The Washington Wizards desperately need another center. Their defense is atrocious and if they want to resemble a somewhat competitive team this season, they need to acquire a defensive-minded big man that can anchor the defense. However, they also can’t give up significant assets or draft compensation since they are a young and rebuilding team. Instead, they need to rebalance the roster, giving up perimeter players to add more frontcourt depth.
The Wizards also need to think about the timeline of their roster. It makes no sense to add an aging center to this group. They need to trade for a player whose prime is ahead of them and who can grow with this core and be a part of the next great Wizards team.
Robert Williams III of the Portland Trail Blazers might be that guy.
Williams just turned 26 but has plenty of postseason experience that could prove useful to this young squad. Plus, he is an excellent defensive center. He can switch to smaller players but also protect the rim very well. He adds a level of athleticism and verticality that the Wizards currently lack.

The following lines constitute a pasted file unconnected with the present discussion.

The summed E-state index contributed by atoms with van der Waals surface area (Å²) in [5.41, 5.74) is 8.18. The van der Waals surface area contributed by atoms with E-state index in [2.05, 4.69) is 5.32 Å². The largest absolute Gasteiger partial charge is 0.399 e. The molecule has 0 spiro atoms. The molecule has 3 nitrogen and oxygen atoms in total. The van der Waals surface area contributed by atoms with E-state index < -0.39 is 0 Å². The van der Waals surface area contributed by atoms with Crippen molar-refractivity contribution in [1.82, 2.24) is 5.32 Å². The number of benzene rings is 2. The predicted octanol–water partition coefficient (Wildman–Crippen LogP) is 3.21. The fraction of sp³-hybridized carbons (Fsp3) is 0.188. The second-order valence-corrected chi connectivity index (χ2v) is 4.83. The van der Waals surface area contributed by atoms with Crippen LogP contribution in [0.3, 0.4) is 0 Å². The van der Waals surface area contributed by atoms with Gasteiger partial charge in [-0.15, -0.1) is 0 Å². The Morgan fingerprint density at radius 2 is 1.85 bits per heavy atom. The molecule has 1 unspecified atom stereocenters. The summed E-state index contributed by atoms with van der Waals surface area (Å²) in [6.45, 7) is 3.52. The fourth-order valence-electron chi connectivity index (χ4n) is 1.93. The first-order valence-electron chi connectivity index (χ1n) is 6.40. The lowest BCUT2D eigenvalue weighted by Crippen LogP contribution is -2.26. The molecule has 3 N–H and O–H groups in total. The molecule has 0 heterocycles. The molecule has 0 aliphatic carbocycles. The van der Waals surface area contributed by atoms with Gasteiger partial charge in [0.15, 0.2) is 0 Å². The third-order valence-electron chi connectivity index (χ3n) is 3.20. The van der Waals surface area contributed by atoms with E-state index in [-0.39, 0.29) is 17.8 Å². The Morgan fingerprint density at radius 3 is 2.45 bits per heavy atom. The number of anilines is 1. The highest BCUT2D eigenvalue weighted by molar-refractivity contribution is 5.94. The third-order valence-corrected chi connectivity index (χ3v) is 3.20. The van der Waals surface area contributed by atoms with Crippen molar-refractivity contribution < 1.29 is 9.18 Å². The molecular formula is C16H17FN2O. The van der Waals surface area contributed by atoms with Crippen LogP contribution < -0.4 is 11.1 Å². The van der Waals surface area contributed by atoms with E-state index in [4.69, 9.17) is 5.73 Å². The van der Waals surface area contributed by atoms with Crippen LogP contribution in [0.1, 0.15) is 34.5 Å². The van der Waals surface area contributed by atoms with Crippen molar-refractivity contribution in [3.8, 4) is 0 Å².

The main concern about Williams is his injury history. He hasn’t played more than 61 games in any season of his career.
However, that injury risk is why he would be acquirable for the Wizards. Because when healthy, he is one of the most valuable centers on a very team-friendly contract.
To acquire him, the Wizards give up Corey Kispert and Delon Wright. Losing Kispert would hurt but this team needs more defense, size, and athleticism. In order to bring a high-upside player like Williams, you need to part ways with a valuable player of your own.
The Blazers don’t need Williams as they already have Deandre Ayton as their starting five. It is a luxury to bring a player of Williams’ caliber off the bench for Portland. Instead, they need to add shooting so that the floor is spaced for Scoot Henderson and Shaedon Sharpe. Kispert fills that role very well. They also add Jaden Springer and Furkan Korkmaz from Philadelphia. They can help revive Korkmaz’s career and develop Springer to make him a long-term rotation piece.
The Sixers, on the other hand, give up two players who aren’t a part of their rotation right now, to add a defense-first veteran combo guard. Delon Wright is not only a proven rotation-level player who can help a contender, but he also fits perfectly next to Tyrese Maxey.
Draft compensation or other players could be involved in this deal, but the framework here makes sense. The Washington Wizards need to identify centers that are underutilized or undervalued around the NBA and try to trade for them without giving too much future value. Let’s see if the front office agrees.